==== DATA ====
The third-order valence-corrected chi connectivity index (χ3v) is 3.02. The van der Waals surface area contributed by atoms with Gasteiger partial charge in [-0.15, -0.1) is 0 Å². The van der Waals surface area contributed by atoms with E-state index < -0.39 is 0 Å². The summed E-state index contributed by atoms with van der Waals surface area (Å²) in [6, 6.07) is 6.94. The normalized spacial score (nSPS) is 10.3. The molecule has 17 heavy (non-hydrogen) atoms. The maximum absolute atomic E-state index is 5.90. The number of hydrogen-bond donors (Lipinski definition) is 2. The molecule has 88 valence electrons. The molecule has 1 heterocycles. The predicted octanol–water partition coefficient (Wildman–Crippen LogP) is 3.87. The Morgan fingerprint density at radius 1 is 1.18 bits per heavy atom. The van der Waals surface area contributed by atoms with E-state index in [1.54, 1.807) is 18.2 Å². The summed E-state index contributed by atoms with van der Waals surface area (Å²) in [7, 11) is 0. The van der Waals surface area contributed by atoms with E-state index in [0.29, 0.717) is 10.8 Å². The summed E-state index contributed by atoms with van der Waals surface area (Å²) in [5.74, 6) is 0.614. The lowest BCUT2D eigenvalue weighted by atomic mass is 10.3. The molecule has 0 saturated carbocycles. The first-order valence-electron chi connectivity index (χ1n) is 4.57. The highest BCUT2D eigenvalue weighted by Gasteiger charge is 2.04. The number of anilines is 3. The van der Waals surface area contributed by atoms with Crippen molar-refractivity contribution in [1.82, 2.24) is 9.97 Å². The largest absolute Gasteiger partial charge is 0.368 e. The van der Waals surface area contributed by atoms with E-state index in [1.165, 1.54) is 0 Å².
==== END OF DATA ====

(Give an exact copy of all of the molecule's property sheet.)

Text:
The third-order valence-corrected chi connectivity index (χ3v) is 3.02. The van der Waals surface area contributed by atoms with Gasteiger partial charge in [-0.15, -0.1) is 0 Å². The van der Waals surface area contributed by atoms with E-state index < -0.39 is 0 Å². The summed E-state index contributed by atoms with van der Waals surface area (Å²) in [6, 6.07) is 6.94. The normalized spacial score (nSPS) is 10.3. The molecule has 17 heavy (non-hydrogen) atoms. The maximum absolute atomic E-state index is 5.90. The number of hydrogen-bond donors (Lipinski definition) is 2. The molecule has 88 valence electrons. The molecule has 1 heterocycles. The predicted octanol–water partition coefficient (Wildman–Crippen LogP) is 3.87. The Morgan fingerprint density at radius 1 is 1.18 bits per heavy atom. The van der Waals surface area contributed by atoms with E-state index in [1.54, 1.807) is 18.2 Å². The summed E-state index contributed by atoms with van der Waals surface area (Å²) in [7, 11) is 0. The van der Waals surface area contributed by atoms with E-state index in [0.29, 0.717) is 10.8 Å². The summed E-state index contributed by atoms with van der Waals surface area (Å²) in [5.74, 6) is 0.614. The lowest BCUT2D eigenvalue weighted by atomic mass is 10.3. The molecule has 0 saturated carbocycles. The first-order valence-electron chi connectivity index (χ1n) is 4.57. The highest BCUT2D eigenvalue weighted by Gasteiger charge is 2.04. The number of anilines is 3. The van der Waals surface area contributed by atoms with Crippen molar-refractivity contribution in [1.82, 2.24) is 9.97 Å². The largest absolute Gasteiger partial charge is 0.368 e. The van der Waals surface area contributed by atoms with E-state index in [1.165, 1.54) is 0 Å².